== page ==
SEARCH HOME Math Central Quandaries & Queries  A jar has 16 marbles in it. Most of the marbles are Red and the rest are White. Two marbles are taken out of the jar at the same time. It is equally probable that two marbles are of the same colour as the two marbles of different colour (that is the probability that they are both red or both white is the same as they are different). How many marbles are Red and how many marbles are White? Could anyone help me with the above question? Best regards, Angie Hi Angie,

This is a nice problem. First, we can notice that drawing two marbles at the same time is the same as drawing first one marble, then another, so long as the first marble is not put back in the jar.

Let r be the number of red marbles. In that case, there are 16-r white marbles. There are a couple of cases to consider. First we consider if both marbles drawn are red. The probability that the first marble is red is r/16 (number of red marble/total number of marbles). The probability that the second is red, given that one red marble has been removed, is (r-1)/15. Thus the probability of drawing two red marbles is r(r-1)/(15 16)).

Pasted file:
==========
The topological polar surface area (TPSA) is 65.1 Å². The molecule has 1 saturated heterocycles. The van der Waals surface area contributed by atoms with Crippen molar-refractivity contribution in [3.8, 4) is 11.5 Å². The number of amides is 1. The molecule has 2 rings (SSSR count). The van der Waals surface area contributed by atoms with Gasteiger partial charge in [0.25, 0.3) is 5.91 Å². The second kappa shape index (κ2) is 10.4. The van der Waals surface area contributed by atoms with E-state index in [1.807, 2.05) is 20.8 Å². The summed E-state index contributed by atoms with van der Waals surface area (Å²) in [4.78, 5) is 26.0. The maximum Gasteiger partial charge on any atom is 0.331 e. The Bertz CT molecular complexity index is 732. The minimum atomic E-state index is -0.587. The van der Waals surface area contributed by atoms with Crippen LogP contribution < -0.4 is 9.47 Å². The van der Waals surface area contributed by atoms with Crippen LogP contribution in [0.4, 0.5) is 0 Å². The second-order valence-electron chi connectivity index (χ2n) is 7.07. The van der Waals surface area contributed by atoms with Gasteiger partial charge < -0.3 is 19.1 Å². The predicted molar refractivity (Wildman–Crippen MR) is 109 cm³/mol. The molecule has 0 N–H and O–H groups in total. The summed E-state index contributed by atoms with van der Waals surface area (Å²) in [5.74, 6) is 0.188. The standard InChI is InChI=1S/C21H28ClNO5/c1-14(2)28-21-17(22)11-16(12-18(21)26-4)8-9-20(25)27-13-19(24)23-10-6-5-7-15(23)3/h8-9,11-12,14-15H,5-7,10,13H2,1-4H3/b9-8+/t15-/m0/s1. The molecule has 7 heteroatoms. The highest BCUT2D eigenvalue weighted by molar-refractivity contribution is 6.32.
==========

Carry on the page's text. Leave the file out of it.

Secondly use a similar procedure to find the probability that both marbles drawn are white. Then the probability that both marbles are the same colour is the probability that they are both red plus the probability that they are both white.

But the only other possibility is that the marbles are not the same colour. Since we know these probabilities are the same, and must sum to 1, we know that they must both have probability of 1/2. Hence the probability that they are both red plus the probability that they are both white is 1/2.

Solve the resulting expression for r, the number of red marbles.

Danny     Math Central is supported by the University of Regina and The Pacific Institute for the Mathematical Sciences.